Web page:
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DAVID RUFFIN/David: Originally released 33 years too late, because of the massive pent up demand on the part of Chalkie and his Northern Soul pals, the 2004 physical release is long gone but it's back now with new packaging. This was originally intended to be a star maker release for Ruffin, but no matter how much Motown put into it, they never released it. Thank god for the tireless efforts of geeky crate diggers. Out again in another limited edition, this is golden stuff from a golden era loaded with woulda/coulda/shoulda been hits that will live on with their own momentum. A glorious find for classic soul junkies.

THE JACKSON 5/Come and Get It-The Rare Pearls: Between the Steeltown recordings and the launch of the dynasty that would be, Deke Richards was pulling out the stops with loads of forward thinking and media grooming that would actually find the kids playing ahead of their time. A double disc of nascent sides that sound fully mature, you can thank the contract gods for inserting those overcall clauses in young artists contracts insuring there would be loads of unreleased stuff for years to come. When you add the cross collateralization element to the contract, this is another reason why the artists bitch they never get paid, because they have to earn back the cost of masters never released, but the listener comes out the winner in situations like this. A wonderful find for those who just can't get enough that is Jackson.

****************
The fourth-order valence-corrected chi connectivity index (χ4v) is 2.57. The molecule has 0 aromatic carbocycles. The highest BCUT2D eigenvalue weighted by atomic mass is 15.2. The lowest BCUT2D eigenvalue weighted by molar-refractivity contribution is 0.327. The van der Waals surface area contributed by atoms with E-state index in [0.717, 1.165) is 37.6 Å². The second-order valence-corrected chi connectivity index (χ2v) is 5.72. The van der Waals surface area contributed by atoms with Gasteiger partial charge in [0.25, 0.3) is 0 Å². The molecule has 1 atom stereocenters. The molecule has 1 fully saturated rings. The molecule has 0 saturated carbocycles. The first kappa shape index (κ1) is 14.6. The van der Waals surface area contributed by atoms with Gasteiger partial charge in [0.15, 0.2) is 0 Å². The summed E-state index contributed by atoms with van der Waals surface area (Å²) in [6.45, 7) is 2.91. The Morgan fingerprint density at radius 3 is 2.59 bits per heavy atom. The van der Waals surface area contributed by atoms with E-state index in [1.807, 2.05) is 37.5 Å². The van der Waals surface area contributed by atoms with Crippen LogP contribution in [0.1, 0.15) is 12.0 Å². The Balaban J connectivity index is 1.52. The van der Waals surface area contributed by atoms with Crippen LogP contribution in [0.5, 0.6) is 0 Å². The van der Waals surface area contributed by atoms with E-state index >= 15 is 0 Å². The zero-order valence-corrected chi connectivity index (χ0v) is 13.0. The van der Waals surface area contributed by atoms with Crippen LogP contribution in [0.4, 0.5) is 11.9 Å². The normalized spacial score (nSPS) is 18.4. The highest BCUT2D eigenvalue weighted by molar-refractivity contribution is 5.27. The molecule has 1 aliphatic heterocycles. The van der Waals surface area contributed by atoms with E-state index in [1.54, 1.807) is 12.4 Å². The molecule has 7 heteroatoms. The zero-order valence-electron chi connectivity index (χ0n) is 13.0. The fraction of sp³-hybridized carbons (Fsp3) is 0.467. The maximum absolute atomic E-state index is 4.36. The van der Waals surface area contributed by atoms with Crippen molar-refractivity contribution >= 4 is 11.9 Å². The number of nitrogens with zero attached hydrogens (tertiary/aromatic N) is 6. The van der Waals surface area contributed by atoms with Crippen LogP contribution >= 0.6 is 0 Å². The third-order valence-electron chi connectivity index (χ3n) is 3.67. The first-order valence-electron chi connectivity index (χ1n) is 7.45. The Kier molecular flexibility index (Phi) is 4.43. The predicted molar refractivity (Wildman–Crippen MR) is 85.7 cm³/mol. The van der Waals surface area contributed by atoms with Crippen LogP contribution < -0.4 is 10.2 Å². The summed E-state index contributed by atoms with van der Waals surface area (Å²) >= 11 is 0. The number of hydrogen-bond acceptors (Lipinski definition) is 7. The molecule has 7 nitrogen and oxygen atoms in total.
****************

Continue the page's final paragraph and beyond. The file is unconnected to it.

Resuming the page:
FRANK ZAPPA/Baby Snakes: Coming from a re-energized late 70's period, this soundtrack to a pic that took a while to come out finds Zappa at a rocking high point that split his fans, still today. With an all star band full of progressive music household names backing him up, Zappa stripped down a lot of his "Live in New York" performances and showed power trios he knew how to kick ass with the young people--and even make them lap up the dada. Sort of a mainstream/best of Zappa, looking back we see this was only a breather with more stuff to come flooding over the dam in due course. Hot stuff if you're more partial to his music than his madness.

PIERRE BOULEZ/Boulez Conducts Zappa-the Perfect Stranger: With Zappa's unabashed love for outsider classical music no real secret, Boulez was a fine choice for the outré classical cat to bring Zappa's work a real classical vision. Certainly a Bernstein or a Previn could have entertained the task, Boulez was the right guy at the right time. Already a touch wizened, Boulez appreciated the noisy side of classical and took Zappa right into the orchestral Stockhausen realm for a wild ride that sounded like the soundtrack to a Disney crew cartoon on acid. Every artist has a longing for one of those ‘one for me' recordings, and when you are running and financing your own label, who's gonna say no. This is where the music at the end of "We're Only in It for the Money" went to after it tailed off into the chrome plated megaphone of destiny.

Volume 35/Number 356
October 11, 2012
830 W. Route 22 #144
Lake Zurich, IL., 60047
CHRIS SPECTOR, Editor and Publisher
Copyright 2012 Midwest Record

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